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Author: Francesco Biagi

Abstract

This chapter examines the separation of powers and forms of government in North Africa and the Middle East following the ‘Arab Spring’ and shows that most Arab constitutions still guarantee (albeit to a lesser extent than in the past) an extremely high concentration of power in the hands of the Head of State, thus favouring the continuation in office of illiberal regimes. This weak separation of powers is due to different reasons, including the constitutional tradition, the top-down constitution-making processes and the external influences. The only notable exception (at least for the moment) is Tunisia, which is already at an advanced stage in the process of democratization.

In: Comparative Constitutional History
In: Comparative Constitutional History
In: Comparative Constitutional History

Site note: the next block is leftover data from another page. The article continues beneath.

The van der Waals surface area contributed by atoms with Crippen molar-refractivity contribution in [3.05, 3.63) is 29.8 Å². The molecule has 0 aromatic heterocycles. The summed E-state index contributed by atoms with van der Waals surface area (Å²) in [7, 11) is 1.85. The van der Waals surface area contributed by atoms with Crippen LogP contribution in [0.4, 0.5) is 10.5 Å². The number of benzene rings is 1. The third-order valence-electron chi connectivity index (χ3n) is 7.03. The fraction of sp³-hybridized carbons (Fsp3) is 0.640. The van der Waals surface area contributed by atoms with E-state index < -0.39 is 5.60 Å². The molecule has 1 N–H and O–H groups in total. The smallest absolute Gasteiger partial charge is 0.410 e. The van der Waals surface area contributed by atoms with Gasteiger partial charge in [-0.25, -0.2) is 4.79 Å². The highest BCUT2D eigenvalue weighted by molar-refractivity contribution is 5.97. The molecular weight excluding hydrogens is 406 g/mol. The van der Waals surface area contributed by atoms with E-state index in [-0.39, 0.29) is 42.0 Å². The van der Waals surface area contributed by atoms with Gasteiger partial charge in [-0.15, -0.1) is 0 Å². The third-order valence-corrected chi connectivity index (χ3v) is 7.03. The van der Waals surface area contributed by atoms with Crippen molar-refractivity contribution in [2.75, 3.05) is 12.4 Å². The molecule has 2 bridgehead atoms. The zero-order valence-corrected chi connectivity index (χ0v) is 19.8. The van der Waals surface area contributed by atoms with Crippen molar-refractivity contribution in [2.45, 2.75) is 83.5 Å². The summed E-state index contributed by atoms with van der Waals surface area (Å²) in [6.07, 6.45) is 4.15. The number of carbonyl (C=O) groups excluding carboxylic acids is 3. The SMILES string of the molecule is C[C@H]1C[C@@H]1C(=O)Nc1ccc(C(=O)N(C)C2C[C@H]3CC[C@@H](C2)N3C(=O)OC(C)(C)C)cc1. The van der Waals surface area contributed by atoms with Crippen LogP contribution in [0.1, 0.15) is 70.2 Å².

In: Comparative Constitutional History
In: Comparative Constitutional History
While comparative constitutional law is a well-established field, less attention has been paid so far to the comparative dimension of constitutional history. The present volume, edited by Francesco Biagi, Justin O. Frosini and Jason Mazzone, aims to address this shortcoming by bringing focus to comparative constitutional history, which holds considerable promise for engaging and innovative work along several key avenues of inquiry. The essays contained in this volume focus on the origins and design of constitutional governments and the sources that have impacted the ways in which constitutional systems began and developed, the evolution of the principle of separation of powers among branches of government, as well as the origins, role and function of constitutional and supreme courts.

Contributors: Mark Somos, Gohar Karapetian, Justin O. Frosini, Viktoriia Lapa, Miguel Manero de Lemos, Francesco Biagi, Catherine Andrews, Gonçalo de Almeida Ribeiro, Mario Alberto Cajas-Sarria, and Fabian Duessel.